BENEFITS claimants in Glasgow will be hardest hit by new welfare reforms, according to new research.

It found the changes will be equivalent to every working age adults in the city losing £400 a year, West Dunbartonshire losing £390 a year and North Ayrshire £380.

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The report to the Scottish Parliament shows the most deprived areas of Scotland will be worst affected by the reforms introduced since the 2015 General Election.

The biggest financial losses are expected to come from the four-year freeze in most working age benefits and from reductions in work allowances within Universal Credit.

On-going changes from Disability Living Allowance to Personal Independence Payments and reductions in Tax Credits also result in large losses.

Researchers found the new, lower benefit cap of £20,000 per household is likely to hit 11,000 households in Scotland with an average loss of £2000 a year. The pre-2016 cap affected only 900 Scots households.

The new figures show that by 2020, Scottish claimants can expect to lose just over £1billion a year as a result of the reforms.

The report says: “The biggest impact falls on Glasgow where by 2020-21 the post 2015 welfare reforms are estimated to result in a loss of £167million a year, equivalent to £400 a year for every adult of working age in the city.

“The parts of Scotland least affected by the reforms are North-east Scotland, Orkney and Shetland and the relatively affluent districts of East Renfrewshire and East Dunbartonshire.

“There are no surprises in this geography. It is remarkably similar to the picture we identified in our 2013 report on the earlier round of welfare reforms in which Glasgow was again the worst affected place.

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“The parts of Scotland hit hardest by the new round of reform such as Glasgow lose twice as much on a per capita basis as the least affected local authorities.

“As a general rule, the more deprived the local authority, the greater the financial hit.”

Glasgow MSP Sandra White, convener of the Scottish Parliament social security committee, said the report showed welfare reforms are not working.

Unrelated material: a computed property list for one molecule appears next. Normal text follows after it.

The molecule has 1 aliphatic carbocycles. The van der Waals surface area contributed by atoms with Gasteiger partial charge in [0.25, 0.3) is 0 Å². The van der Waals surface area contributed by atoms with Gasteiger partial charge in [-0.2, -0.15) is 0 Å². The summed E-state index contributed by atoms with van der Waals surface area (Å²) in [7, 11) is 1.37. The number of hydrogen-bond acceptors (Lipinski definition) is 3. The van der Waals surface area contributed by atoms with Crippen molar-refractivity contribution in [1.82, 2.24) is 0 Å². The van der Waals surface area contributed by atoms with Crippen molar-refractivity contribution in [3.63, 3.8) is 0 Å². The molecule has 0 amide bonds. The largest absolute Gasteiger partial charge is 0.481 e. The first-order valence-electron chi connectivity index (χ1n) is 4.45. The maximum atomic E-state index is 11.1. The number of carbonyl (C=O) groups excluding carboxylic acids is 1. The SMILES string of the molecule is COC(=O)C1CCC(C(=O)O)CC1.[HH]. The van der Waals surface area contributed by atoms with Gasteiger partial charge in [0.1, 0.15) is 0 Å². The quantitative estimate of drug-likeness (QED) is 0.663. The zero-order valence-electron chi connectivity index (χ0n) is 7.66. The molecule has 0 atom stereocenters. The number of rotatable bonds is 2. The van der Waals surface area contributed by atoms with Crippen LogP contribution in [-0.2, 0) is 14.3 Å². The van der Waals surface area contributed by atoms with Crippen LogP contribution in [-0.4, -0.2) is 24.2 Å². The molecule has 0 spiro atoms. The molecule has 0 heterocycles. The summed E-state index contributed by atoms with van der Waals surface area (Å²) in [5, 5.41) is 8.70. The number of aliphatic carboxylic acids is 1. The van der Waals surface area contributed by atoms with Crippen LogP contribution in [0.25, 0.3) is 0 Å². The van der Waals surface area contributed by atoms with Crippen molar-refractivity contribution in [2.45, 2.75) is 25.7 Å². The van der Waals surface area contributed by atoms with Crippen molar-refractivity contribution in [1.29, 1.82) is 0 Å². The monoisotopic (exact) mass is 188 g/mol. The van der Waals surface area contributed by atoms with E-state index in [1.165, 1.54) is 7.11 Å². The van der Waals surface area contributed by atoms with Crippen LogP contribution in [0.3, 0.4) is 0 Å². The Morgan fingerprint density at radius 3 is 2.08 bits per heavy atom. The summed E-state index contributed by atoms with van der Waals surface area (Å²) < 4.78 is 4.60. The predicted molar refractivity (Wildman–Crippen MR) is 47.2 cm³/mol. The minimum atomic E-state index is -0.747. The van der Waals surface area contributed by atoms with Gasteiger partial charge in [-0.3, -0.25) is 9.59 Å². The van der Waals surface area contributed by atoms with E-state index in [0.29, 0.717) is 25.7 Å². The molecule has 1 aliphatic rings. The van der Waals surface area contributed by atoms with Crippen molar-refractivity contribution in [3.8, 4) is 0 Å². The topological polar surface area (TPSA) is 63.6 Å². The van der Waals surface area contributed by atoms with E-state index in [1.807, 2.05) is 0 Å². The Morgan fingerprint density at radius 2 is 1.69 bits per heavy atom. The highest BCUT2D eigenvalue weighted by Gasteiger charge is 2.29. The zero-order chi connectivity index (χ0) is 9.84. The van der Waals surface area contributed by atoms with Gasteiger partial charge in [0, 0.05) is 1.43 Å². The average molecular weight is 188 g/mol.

She added: “Our welfare system was meant to be a safety net to help those most in need in our communities.

“Yet this research shows the biggest losers from the latest round of UK Government welfare reforms are once again the poorest in our society.

“I hope this research acts as a wake-up call to the UK Government that their approach to welfare reform just isn’t working.”

City council leader Frank McAveety said: “When welfare reforms amount to little more than slashing the welfare budget, the poorest people in our society will always lose out.

“We warned, years ago, that Glasgow would be hit hardest by these changes – quite simply because more people in this city rely on that vital safety net, which is now being cut away from underneath them.

“However, it’s not just the Tories that need a wake-up call. The Scottish Government is doing the exact same thing to local government services.

“In recent years the Scottish Government has added millions on to Tory cuts before passing them on to Glasgow – and it’s the poorest communities which suffer the most.”

The Scottish Parliament will also hear about research by Glasgow University which found benefits sanctions are not helping people get people back into work.

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Research project co-investigator Dr Sharon Wright said: “Our research highlighted a sanctions regime that was failing by even its own standards.

“With many people not even knowing why they have been sanctioned in the first place, it’s highly unlikely to lead to a positive outcome.

“Instead, we see people being pushed away from available support – often with grave consequences for themselves and their families. “